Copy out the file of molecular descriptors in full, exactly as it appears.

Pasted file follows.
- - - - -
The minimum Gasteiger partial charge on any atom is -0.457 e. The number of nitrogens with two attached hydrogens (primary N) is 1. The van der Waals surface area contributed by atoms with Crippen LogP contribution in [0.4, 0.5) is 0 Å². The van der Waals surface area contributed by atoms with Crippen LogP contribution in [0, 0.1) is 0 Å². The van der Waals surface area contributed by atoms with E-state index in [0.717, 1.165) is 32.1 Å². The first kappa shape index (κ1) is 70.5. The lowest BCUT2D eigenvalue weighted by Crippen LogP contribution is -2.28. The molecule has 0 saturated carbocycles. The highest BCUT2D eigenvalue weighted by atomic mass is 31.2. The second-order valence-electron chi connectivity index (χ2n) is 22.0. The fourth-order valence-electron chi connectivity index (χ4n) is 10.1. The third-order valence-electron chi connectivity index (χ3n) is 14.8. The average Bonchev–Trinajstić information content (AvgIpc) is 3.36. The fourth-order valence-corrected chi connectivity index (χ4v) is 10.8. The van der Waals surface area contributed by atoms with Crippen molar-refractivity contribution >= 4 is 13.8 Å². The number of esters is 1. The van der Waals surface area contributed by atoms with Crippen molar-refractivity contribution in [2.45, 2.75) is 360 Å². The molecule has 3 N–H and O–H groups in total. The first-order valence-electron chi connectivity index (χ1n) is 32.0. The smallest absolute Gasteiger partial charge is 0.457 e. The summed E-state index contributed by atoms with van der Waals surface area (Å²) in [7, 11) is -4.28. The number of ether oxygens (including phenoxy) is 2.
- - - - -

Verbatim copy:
The minimum Gasteiger partial charge on any atom is -0.457 e. The number of nitrogens with two attached hydrogens (primary N) is 1. The van der Waals surface area contributed by atoms with Crippen LogP contribution in [0.4, 0.5) is 0 Å². The van der Waals surface area contributed by atoms with Crippen LogP contribution in [0, 0.1) is 0 Å². The van der Waals surface area contributed by atoms with E-state index in [0.717, 1.165) is 32.1 Å². The first kappa shape index (κ1) is 70.5. The lowest BCUT2D eigenvalue weighted by Crippen LogP contribution is -2.28. The molecule has 0 saturated carbocycles. The highest BCUT2D eigenvalue weighted by atomic mass is 31.2. The second-order valence-electron chi connectivity index (χ2n) is 22.0. The fourth-order valence-electron chi connectivity index (χ4n) is 10.1. The third-order valence-electron chi connectivity index (χ3n) is 14.8. The average Bonchev–Trinajstić information content (AvgIpc) is 3.36. The fourth-order valence-corrected chi connectivity index (χ4v) is 10.8. The van der Waals surface area contributed by atoms with Crippen molar-refractivity contribution >= 4 is 13.8 Å². The number of esters is 1. The van der Waals surface area contributed by atoms with Crippen molar-refractivity contribution in [2.45, 2.75) is 360 Å². The molecule has 3 N–H and O–H groups in total. The first-order valence-electron chi connectivity index (χ1n) is 32.0. The smallest absolute Gasteiger partial charge is 0.457 e. The summed E-state index contributed by atoms with van der Waals surface area (Å²) in [7, 11) is -4.28. The number of ether oxygens (including phenoxy) is 2.